Interview: Contribution of AI to the Education Sciences

Background info: The interview is following up the investigation on the AI potential contribution to the education sciences, described in the article „Ariadna Experiment”, issued in December 2022*.

Our interviewee was Dr. Olimpius Istrate, the lead scientist of the research team undertaking the Ariadna experiment. He is associate professor at the University of Bucharest, Faculty of Psychology and Education Sciences, giving courses on virtual learning environments, computer-assisted instruction, new media in education and training. As the president of the Institute for Education foundation (Romania) since 2009, he is initiating development research and evaluation programmes aiming to improve education.


In short, what is the Ariadna experiment and how it relates Artificial Intelligence to education?

Dr. Olimpius Istrate: In December 2022, as everybody else, we were of course intrigued by the suddenly revealed new potential of AI. Among many other things of which we were aware since 2021 – personalisation and support in learning, feedback and assessment, progress monitoring, classroom management, cybersecurity and safety, and so on – we started to wonder if it could actually help in reshaping the theoretical framework of social sciences as we know it, and in particular the education science.

For example, what if a new, simple yet efficient theory of learning would be revealed by AI, based on a combination of selected elements from neuroscience, cognitive constructivism, today’s (digital) social habits, and who knows what other pieces of the learning puzzle that we couldn’t put together up to now? What would be needed to trigger this new theory? Is it about a smart request workflow that a scientist is formulating in an AI interface? Is it about the AI’s training datasets? Or is it about the inner construction of AI applications (to which we would need to contribute)? If we could co-design a large-language model to better replicate creativity and reasoning, what would be the input elements?

Ariadna experiment is a combination of action-research and longitudinal evaluation, an attempt to get answers to such questions, knowing that AI is at the beginning.

In the first stage of our investigation, we have generated and analysed a significant number of texts approaching theory and practice of digital education. We are aiming to estimate the ability of AI to produce scientific innovative content, to monitor the progress in this matter over a long period of time, to understand the changes and the effects on theoretical knowledge and on research in education/ social sciences, but also on teaching professionals, students, education process, education management.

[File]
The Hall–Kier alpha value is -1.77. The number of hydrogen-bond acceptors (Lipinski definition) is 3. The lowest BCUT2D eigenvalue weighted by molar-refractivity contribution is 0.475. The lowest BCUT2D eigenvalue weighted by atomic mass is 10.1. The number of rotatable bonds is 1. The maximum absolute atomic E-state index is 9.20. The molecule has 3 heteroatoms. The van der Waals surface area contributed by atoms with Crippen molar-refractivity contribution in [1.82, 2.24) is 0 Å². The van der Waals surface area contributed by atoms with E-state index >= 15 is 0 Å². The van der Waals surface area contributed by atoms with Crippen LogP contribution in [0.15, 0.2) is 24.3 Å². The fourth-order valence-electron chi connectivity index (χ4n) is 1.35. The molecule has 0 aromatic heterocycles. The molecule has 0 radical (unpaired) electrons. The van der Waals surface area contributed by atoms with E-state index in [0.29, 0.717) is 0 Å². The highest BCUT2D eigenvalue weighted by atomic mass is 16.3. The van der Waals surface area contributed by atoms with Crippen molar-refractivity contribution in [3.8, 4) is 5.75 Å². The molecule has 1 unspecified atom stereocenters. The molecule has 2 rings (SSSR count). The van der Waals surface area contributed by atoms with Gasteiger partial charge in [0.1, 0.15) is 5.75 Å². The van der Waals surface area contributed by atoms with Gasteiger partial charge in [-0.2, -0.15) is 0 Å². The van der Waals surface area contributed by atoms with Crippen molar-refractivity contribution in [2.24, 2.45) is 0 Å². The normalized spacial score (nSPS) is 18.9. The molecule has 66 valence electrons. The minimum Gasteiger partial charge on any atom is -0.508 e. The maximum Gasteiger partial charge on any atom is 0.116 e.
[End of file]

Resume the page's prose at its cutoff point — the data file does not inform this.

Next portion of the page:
What differences between the 2022 texts and 2023 texts do the researchers expect?

There are two main directions to follow within our research. One is the level of creativity that AI is proving, and we are looking to find new scientific content that could actually be significant for the development of the education science domain. Combinational and exploratory creativity are already there – the aspects that astonished the world several months ago. But when it comes to transformational creativity, the innovative dimension that we are mostly looking for, then we have another story. If any glimpse of transformational creativity, it is indistinctive, random, amorphous, heavily dependant of the human interlocutor and their interpretation. We hope to see a big difference in the second iteration of our research, at the end of this year.

The other expectation is related to the capacity to ”think”; aware that the AI’s ”thinking” is (for now?) a mimetic function, we were trying to discover valuable judgement in our samples. Is AI able to imitate complex reasoning? To what extent this is bringing value to scientists working at conceptual level? Beyond deductive, abductive and common sense reasoning, we are seeking for signs of stable, valid inductive reasoning, of monotonic and non-monotonic reasoning, of critical thinking, of solid decompositional reasoning. This would be a strong basis for link-based hypothesis testing, for example, helping scientists to meaningfully process huge amount of data and establish novel relationships between ideas, new approaches, valid solutions.

At the end of this year, we certainly hope to see a leap in AI’s ”creativity” and ”reasoning”, and there are good signs in both these matters. Furthermore, along with this approach, we better understand what we do every day and what is the worth of our scholar work. We would know what to request from a good AI program, and, most of all, how to train the future generations of scientists.


Do the researchers have strict definitions for the terms „quality, relevance, novelty and usefulness”?

Not at this time, no. Whilst we do intend to preserve a canonical framework for knowledge building, we were quite loose regarding the outcomes of this investigation. We are open to identify, recognise, record, interpret any authentic sign of scientific content that is ”valid” science, being it relevant, of quality, new, useful, opportune, or an indefinite combination of any. Anyway, I think a permissive approach is required in this matter.